Journalists in movies: Why does Hollywood still love 'em?
As you may have heard, these are hard times for the journalism business. Newspapers are biting the dust left and right. My own paper's ownership has filed for bankruptcy. Ditto for the Minneapolis Star Tribune, the Chicago Sun-Times and other media groups. Even the New York Times is battening down the hatches. When I visited the Dodger Stadium press box yesterday, a lofty perch once full to the brim with sportswriters, the joint looked like a bar on the day after St. Patrick's Day. According to the latest predictions, newspaper ad revenue could fall as much as 30% in the first quarter of 2009.
So why does Hollywood keep making movies about newspapermen? The short answer is that Hollywood loves a good yarn. For much of its 100-plus-year history, whenever Hollywood has portrayed journalists, it seems to have taken the advice of the frontier newspaper editor in John Ford's "The Man Who Shot Liberty Valance," who said: "When the legend becomes fact, print the legend."
The maxim is certainly alive today, as is evidenced by two new films that revolve around journalists. This past weekend saw the arrival of "State of Play," which stars Russell Crowe as a freewheeling investigative reporter ensnared in a nasty web of Washington intrigue and conflict of interest. Due this Friday is "The Soloist," which features Robert Downey Jr. playing The Times' own Steve Lopez, a newspaper columnist who finds himself intertwined in an equally complicated relationship with a homeless musician, a relationship inspired by a series of columns Lopez wrote for our paper in 2005 (that you can read here).
Neither movie is expected to be a big hit. "State of Play," which cost close to $65 million, opened to a mediocre $14.1 million this weekend. "The Soloist" (originally slated for release last fall) cost less, is more realistic and might do slightly better at the box office. But both films feel a bit like curios in an era of sci-fi fantasies and superhero adventure extravaganzas.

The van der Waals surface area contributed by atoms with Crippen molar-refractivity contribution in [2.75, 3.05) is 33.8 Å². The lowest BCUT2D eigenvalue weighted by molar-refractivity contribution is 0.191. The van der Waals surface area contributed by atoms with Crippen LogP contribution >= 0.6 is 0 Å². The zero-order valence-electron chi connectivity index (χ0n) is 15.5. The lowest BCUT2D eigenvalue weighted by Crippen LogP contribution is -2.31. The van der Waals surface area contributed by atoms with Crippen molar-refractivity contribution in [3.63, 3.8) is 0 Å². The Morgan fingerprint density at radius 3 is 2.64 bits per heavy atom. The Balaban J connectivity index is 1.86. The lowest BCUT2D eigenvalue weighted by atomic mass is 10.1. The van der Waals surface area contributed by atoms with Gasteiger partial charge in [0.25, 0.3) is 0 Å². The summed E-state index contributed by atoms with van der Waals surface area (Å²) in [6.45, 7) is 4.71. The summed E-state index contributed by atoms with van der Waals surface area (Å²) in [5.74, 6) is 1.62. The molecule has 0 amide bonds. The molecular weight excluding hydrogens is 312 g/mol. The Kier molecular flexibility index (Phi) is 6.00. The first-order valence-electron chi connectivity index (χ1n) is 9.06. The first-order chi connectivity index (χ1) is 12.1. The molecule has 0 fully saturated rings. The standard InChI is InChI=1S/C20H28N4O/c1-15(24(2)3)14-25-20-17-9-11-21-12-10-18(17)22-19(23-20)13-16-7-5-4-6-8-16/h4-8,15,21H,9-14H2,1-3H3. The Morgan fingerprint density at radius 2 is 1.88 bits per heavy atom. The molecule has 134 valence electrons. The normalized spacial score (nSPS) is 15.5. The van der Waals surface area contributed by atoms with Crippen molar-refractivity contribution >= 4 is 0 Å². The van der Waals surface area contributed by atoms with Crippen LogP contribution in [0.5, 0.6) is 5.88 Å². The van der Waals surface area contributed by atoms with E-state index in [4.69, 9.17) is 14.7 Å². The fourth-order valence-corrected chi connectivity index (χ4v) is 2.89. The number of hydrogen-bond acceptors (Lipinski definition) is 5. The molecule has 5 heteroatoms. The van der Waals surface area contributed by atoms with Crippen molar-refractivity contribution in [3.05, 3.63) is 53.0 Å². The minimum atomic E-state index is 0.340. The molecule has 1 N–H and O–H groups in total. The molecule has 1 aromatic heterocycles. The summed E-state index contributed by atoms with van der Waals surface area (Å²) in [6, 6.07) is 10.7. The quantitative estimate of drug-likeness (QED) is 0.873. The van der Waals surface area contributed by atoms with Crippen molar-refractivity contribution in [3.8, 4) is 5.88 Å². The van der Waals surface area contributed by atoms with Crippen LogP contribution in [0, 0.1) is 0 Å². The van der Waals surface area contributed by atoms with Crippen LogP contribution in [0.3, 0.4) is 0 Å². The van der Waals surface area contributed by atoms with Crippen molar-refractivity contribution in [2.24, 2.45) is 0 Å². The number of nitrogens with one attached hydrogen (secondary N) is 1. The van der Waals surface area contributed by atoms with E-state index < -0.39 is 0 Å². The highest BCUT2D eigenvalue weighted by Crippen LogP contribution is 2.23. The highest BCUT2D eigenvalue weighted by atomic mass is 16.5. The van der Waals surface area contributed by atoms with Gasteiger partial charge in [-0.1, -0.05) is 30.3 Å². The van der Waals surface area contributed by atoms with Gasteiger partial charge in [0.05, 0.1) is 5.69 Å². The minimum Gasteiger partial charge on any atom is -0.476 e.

I say that with sadness, since it was a movie -- or more accurately, a series of movies -- that made me want to be a journalist. When I was in film school, we were bombarded with all sorts of rakish visions of newspaper life, including "Nothing Sacred," "His Girl Friday," "Sweet Smell of Success" and "All the President's Men." Even in the darker, more cynical renditions of the world, like Billy Wilder's "Ace in the Hole," you knew being a reporter was where the action was.
But we now live in an era of diminished expectations, especially when it comes to newspaper dramas. In "State of Play," Crowe's investigative reporter is a walking compendium of conflicted interests, manipulating everyone to get to the bottom of the story which involves some good old government conspiracy. The film makes a halting attempt to introduce a contemporary storyline -- his paper has an annoying young blogger on the same story -- but instead of pursuing the tension in that relationship, the film simply turns the character (played by Rachel McAdams) into a perky gofer for Crowe's big-shot journalist. At the film's end, the reporter presses the SEND button and the presses miraculously begin to roll -- print the legend, indeed!
"The Soloist" is more nuanced, since it's really a film about a relationship between two dysfunctional guys. One of them is pretty woeful; Jamie Foxx's musician character is a schizophrenic, hearing voices and living out of cardboard boxes on the street. But even Lopez, in Downey's hands, is something of a lost soul himself, stuck with an ex-wife as his editor, out of touch with his son and often unable to commit himself to any relationships, especially with a homeless, emotionally volatile man who often demands more unconditional love than Lopez or anyone else can offer.
So why would Hollywood keep making movies about characters like that when selling a comedy about carefree kids or a superhero saving the world is so much easier? Keep reading:
Newspaper movies get made because good drama usually involves moral dilemmas -- and when it comes to complicated choices, the daily work of a newspaper reporter is a perfect vehicle. If you look back on the history of newspaper movies, virtually all of the great films, comedy or drama, involve wrestling with difficult choices and establishing some sort of moral compass. Whether it's "His Girl Friday" or "Sweet Smell of Success" or "Broadcast News," the issue always raises its head -- how far will you go to get the story?